“Not everything in life is likable.” —Geoff Teehan
Facebook probably won’t ever get a dislike button, but that’s for the best. Instead, they rolled out a series of six emoji that’ll act as an extension of the like button, letting users express sympathy, anger, or shock without the “this content is bad and you should feel bad” implications of a cold, hard dislike.
So, who’s behind them, and what was the process that led to them? Let’s take a look at some of the project's top designers.
Facebook’s product design director. The company’s first intern, she joined when she was just 22, and was hired as a full-time engineer within a month. She leads the team responsible for designing the site’s UI on both desktop and mobile, as well as its social sharing tools and newsfeed. So... The whole thing, basically.
Facebook’s other product design director. His digital design firm, Teehan+Lax, is one of the premier product design firms in the world, and the team of engineers and designers he leads has worked with a laundry list of other web titans, including Google, Yahoo, and Youtube.
The San-Francisco-based product designer behind Facebook’s latest redesign and the Rooms app. He’s more laconic than most of the team, with his website offering just a brief summary of his work with Facebook. It speaks for itself, though. He also has the team's best Twitter icon.
Maryland-based product designer who formerly enjoyed a long career with Apple, during which he launched the redesigned iTunes 11, designed the icons and much of the UI for Apple TV, helped to design and illustrate the instruments for Garage Band, and created tens of icons that have since become... Well, iconic.
He (co-)designed the Facebook logo. Is that enough? No? Well, he’s also responsible for the mobile menu bar, and led the project to develop Facebook Paper, a 2014 iOS app that serves as the phone equivalent of a newspaper or magazine.
Kentuckian animator and creative director who was largely responsible for creating the animations you see when you hover over the little guys. His stunning visual portfolio can’t be captured in a paragraph, but thankfully, his website’s great for that.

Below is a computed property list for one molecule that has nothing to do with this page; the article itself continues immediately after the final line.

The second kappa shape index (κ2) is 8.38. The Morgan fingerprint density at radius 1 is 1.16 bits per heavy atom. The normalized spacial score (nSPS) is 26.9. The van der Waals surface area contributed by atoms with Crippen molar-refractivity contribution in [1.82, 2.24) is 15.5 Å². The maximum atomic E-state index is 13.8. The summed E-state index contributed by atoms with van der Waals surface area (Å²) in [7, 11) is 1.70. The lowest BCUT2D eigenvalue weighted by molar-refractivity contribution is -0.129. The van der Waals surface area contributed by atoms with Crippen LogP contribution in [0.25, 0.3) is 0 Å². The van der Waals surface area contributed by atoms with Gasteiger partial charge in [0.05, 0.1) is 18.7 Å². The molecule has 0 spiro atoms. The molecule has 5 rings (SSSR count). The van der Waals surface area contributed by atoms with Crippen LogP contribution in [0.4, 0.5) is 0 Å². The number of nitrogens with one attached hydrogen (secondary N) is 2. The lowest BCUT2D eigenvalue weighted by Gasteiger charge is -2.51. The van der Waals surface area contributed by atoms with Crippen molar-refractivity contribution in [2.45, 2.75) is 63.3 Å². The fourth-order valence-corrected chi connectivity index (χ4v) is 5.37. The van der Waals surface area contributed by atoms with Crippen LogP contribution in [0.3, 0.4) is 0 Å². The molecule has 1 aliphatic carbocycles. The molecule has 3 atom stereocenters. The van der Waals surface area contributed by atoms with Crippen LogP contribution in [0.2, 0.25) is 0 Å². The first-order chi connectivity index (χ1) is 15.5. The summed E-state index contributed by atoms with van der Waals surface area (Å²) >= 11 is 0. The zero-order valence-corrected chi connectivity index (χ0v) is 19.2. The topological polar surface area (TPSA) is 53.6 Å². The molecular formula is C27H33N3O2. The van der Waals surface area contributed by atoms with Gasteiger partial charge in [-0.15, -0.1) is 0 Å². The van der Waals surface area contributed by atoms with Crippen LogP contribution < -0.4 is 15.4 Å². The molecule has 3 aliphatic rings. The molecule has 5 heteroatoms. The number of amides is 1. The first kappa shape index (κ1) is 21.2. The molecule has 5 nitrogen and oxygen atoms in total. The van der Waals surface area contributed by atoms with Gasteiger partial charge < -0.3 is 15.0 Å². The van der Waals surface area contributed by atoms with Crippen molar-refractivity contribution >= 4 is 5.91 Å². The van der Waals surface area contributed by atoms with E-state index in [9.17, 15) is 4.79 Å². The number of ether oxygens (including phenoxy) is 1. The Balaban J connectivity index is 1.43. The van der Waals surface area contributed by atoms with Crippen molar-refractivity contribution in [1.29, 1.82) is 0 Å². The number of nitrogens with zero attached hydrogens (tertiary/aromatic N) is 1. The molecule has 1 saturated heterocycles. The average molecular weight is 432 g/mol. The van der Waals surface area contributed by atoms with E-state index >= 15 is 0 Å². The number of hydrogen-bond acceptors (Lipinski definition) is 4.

The Testing Process
The team spent a year developing the seemingly-simple icons.
First, they brought in Dacher Keltner, a professor of social psychology at UC Berkley who’s worked with Facebook on several projects that needed a social communications expert. In the past, he’s been their consultant for major updates like suicide prevention tools, the breakup tool, and stickers.
Keltner’s team drafted a map of human emotions in emoji, claiming they’d need 25 to portray the full spectrum of feelings.
Facebook eventually narrowed it down to 6. One of the hardest parts, but one Zuckerberg insisted be done right, was making sure they’d be universally understood. A lot of emoji that were lost on certain cultures—like party horns or glasses clinking for celebration—were cut. Even the loveable "yay" emoji was tossed.
Some of the variations they tested. From Medium.
So, for every new emoticon except love, they decided to focus on the human face, and gave each one a simple but expressive mouseover animation indicating a universal emotion. Before revealing them to a worldwide market, the reactions were tested in a smattering of countries that represented most of the basic “cultural groups:” Ireland, Spain, Chile, the Philippines, Colombia, and Japan.
“Testing ... is about being empathetic,” said Wyatt Jenkins of Optimizely, an A/B testing company that works with Facebook. “It’s about providing the experience your users want to have—not the other experience you think they should. There is a certain level of humility in this kind of decision-making.”
Some users are already suggesting additions. Like this one ...
Do you have any of your own?
Header image courtesy of Wired.